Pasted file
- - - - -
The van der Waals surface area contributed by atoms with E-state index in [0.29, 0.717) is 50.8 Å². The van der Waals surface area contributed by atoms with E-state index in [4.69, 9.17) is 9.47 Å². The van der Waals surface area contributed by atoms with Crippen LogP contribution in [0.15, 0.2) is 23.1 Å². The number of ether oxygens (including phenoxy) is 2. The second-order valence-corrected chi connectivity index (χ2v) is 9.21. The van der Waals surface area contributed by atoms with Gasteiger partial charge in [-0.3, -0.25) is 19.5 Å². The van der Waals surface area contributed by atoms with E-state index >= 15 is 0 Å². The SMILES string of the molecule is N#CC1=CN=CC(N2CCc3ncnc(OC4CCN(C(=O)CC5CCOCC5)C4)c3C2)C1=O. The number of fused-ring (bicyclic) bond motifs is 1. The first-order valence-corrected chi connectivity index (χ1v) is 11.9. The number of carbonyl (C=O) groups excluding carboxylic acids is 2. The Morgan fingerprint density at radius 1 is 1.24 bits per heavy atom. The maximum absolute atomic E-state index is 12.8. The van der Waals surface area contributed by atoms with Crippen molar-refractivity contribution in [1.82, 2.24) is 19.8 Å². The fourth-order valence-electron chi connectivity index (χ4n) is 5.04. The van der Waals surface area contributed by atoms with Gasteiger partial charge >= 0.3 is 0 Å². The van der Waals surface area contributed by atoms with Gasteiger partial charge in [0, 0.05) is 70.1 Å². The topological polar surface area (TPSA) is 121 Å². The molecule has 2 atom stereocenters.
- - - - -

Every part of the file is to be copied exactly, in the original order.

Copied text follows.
The van der Waals surface area contributed by atoms with E-state index in [0.29, 0.717) is 50.8 Å². The van der Waals surface area contributed by atoms with E-state index in [4.69, 9.17) is 9.47 Å². The van der Waals surface area contributed by atoms with Crippen LogP contribution in [0.15, 0.2) is 23.1 Å². The number of ether oxygens (including phenoxy) is 2. The second-order valence-corrected chi connectivity index (χ2v) is 9.21. The van der Waals surface area contributed by atoms with Gasteiger partial charge in [-0.3, -0.25) is 19.5 Å². The van der Waals surface area contributed by atoms with E-state index >= 15 is 0 Å². The SMILES string of the molecule is N#CC1=CN=CC(N2CCc3ncnc(OC4CCN(C(=O)CC5CCOCC5)C4)c3C2)C1=O. The number of fused-ring (bicyclic) bond motifs is 1. The first-order valence-corrected chi connectivity index (χ1v) is 11.9. The number of carbonyl (C=O) groups excluding carboxylic acids is 2. The Morgan fingerprint density at radius 1 is 1.24 bits per heavy atom. The maximum absolute atomic E-state index is 12.8. The van der Waals surface area contributed by atoms with Crippen molar-refractivity contribution in [1.82, 2.24) is 19.8 Å². The fourth-order valence-electron chi connectivity index (χ4n) is 5.04. The van der Waals surface area contributed by atoms with Gasteiger partial charge >= 0.3 is 0 Å². The van der Waals surface area contributed by atoms with Gasteiger partial charge in [0, 0.05) is 70.1 Å². The topological polar surface area (TPSA) is 121 Å². The molecule has 2 atom stereocenters.